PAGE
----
Foreign policies based on democracy export are counter-productive, generating problems and destabilising the situation, said Hungarian Prime Minister Viktor Orban at the second Belt and Road Initiative (BRI) on April 27. Hungary signed a five-point development plan to further advance Hungarian-Chinese relations at the summit.
The BRI coincides with Hungary’s national interests and maintaining the order of free trade and the freedom of the world economy is a major task, said Hungary’s illiberal strongman after meeting President Xi Jinping.
The BRI is not a threat, but an opportunity, said Orban, adding that Hungary is willing to promote the overall development of Europe-China relations through the China-CEEC cooperation platform.
The conservative government of Viktor Orban stepped up efforts to improve political ties with China with the launch of the Opening to the East policy in 2010, which aimed to turn Hungary into a regional leader in attracting Chinese capital and investments to Hungary. Bilateral ties intensified after Beijing unveiled its grand development plan in 2013. Hungary has been one of the initiators of the 16+1 Initiative as the country aspires to become a hub in the transportation corridors between China and Europe.
Speaking at the forum on Saturday Orban said western countries must accept that “political and economic systems different from ours can sometimes be more successful and competitive”.
The BRI grew to become the world’s largest economic development project over the past few years and offers the right response to challenges in the changing world order, Orban said. It gives an opportunity of growth to underdeveloped nations, so it gives the right response to the causes of migration.
He praised China’s infrastructural development plans, which in his view create cooperation between East and West instead of generating confrontation.
“When East and West worked together, there was economic prosperity and, we lived freely”, Orban said.
Orban’s stance is in stark contrast from that of some other leaders in the region. Turkey opted to not attend the BRI forum, claiming wariness of debt-trap diplomacy and the diplomatic row between Ankara and Beijing over China’s treatment of the Uighurs, a Turkic Muslim minority in Xinjiang province.
Other absentees from the BRI summit are Poland, Spain, Fiji, Sri Lanka, and Argentina, according to the Eurasia Group.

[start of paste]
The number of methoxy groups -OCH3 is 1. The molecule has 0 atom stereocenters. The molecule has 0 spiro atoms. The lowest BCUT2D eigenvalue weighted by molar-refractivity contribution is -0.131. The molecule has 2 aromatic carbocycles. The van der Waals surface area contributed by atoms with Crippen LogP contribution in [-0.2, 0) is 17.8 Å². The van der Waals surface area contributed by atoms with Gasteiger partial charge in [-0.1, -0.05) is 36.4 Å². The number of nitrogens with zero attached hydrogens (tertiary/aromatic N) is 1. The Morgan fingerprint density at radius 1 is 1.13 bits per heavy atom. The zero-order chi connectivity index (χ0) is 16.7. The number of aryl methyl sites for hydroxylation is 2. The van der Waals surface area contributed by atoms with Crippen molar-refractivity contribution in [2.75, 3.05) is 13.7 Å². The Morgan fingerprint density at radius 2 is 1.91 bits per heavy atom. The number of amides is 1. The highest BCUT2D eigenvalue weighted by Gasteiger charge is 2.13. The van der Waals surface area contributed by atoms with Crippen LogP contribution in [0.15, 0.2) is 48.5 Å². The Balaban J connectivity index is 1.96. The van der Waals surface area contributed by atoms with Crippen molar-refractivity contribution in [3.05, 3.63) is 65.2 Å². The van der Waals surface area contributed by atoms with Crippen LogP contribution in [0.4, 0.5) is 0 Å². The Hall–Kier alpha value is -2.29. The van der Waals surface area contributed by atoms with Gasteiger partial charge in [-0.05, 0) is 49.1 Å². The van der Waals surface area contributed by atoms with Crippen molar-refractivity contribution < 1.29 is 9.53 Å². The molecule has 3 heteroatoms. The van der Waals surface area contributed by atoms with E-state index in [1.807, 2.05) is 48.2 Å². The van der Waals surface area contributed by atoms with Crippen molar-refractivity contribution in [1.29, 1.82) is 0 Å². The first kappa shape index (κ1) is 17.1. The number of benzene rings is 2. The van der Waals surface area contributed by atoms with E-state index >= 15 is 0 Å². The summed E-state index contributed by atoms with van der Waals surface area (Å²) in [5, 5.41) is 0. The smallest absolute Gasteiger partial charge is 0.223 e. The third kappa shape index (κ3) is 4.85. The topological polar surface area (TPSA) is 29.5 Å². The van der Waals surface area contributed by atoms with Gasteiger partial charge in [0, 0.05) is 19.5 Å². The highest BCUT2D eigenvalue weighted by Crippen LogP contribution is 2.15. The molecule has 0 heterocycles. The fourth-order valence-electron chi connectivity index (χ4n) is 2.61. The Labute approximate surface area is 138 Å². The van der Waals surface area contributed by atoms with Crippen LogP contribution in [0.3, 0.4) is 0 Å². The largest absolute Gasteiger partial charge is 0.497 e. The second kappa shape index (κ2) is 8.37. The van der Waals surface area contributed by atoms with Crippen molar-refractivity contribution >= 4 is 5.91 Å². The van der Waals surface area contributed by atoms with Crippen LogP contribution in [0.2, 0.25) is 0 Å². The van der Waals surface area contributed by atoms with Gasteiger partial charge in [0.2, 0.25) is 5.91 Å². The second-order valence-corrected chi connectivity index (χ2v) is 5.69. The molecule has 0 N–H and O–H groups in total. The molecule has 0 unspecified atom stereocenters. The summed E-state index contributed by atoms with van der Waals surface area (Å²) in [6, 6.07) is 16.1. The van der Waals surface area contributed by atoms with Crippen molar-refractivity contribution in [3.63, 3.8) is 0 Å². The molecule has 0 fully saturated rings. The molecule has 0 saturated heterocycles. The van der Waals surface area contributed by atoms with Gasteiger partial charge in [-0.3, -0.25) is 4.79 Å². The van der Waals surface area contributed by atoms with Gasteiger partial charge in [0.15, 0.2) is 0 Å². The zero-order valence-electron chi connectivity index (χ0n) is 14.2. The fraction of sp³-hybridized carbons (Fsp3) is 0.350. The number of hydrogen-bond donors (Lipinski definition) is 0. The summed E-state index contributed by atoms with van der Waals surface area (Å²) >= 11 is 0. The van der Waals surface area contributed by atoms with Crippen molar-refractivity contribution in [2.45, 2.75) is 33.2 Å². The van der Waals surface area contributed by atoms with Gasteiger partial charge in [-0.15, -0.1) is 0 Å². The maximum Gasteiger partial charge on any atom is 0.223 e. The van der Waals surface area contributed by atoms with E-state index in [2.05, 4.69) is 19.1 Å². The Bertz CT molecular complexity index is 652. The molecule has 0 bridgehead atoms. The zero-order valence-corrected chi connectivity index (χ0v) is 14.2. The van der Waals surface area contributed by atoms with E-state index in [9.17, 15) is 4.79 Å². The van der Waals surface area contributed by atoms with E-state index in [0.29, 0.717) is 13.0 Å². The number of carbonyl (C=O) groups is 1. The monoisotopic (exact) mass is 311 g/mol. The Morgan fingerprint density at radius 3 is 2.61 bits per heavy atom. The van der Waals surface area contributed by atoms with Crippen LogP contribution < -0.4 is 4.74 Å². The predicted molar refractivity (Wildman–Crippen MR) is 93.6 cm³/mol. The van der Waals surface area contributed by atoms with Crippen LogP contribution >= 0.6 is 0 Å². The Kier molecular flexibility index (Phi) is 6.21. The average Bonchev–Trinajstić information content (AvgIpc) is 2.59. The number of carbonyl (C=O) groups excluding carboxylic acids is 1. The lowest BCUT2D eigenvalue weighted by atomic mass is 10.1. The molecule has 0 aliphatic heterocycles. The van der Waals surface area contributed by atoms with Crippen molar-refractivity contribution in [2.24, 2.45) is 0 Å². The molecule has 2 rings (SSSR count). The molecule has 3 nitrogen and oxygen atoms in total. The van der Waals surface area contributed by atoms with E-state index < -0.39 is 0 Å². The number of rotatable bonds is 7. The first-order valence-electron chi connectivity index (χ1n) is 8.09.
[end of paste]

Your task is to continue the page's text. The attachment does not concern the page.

Hungary signs five-point development plant
Foreign ministers Peter Szijjarto and Wang Yi of China agreed to implement a five-point development plan to further advance Hungarian-Chinese relations on Saturday.
The parties agreed to set up a Hungarian-Chinese university based on the Chinese Academy of Social Sciences and Hungary’s National University of Public Service. The related agreement will be signed during the Chinese House speaker’s visit to Hungary scheduled for late May.
The two ministers agreed to start preparations for the construction of a Budapest-Bucharest rapid railway via Cluj-Napoca. The project, similar to the Budapest-Belgrade reconstruction will be financed by China.
The two countries would cooperate in construction and water management projects.
The fifth point involves boosting tourism by launching new direct flights between the two countries.
China Eastern Airlines subsidiary Shanghai Airlines will operate three flights a week to the Hungarian capital from June and talks are underway about linking further cities, Szijjarto said, adding that it is important that the BRI should extend to air transport.
Due to the upcoming construction of a Budapest-Belgrade railway link and the air freight transport capacity recently launched, Chinese logistics firms are now planning to set up a logistics and warehouse hub near the airport in Budapest, he noted.
Budapest Airport agrees on new cargo flights
Budapest Liszt Ferenc International Airport also signed a cooperation agreement with two Chinese airports, Zhengzhou and Xi’an, on cargo flights. It paves the way for Budapest to become the gateway to Hungarian exports to China and the number one hub in Central and Eastern Europe for Chinese goods, it said.
China National Machinery Import and Export Corporation (CMC) could invest up to €1bn in Hungary and set up a regional base in the country under an agreement signed by chairman Ruan Guang and Innovation and Technology Minister Laszlo Palkovics in Beijing.
The innovation and technology ministry noted in a statement that CMC is in the process of building a HUF32bn (€100mn) solar park in Kaposvar which will be the largest in Central Europe. Hungary aims to boost its solar park capacity from around 700MW to 2,000-3,000MW within five years.
Palkovics attended a Chinese-Hungarian auto industry innovation forum focusing on smart auto development organised by the Hungarian consulate general and the Chongqing Science and Technology Bureau on Saturday.
Palkovics said Hungary was particularly strong in smart auto development highlighting the self-driving vehicle test track built in western Hungary. The race track one of its kind in Central Europe will also be the testing ground for 5G mobile technology. Huawei is among the companies taking a role in the development of 5G technology in Hungary.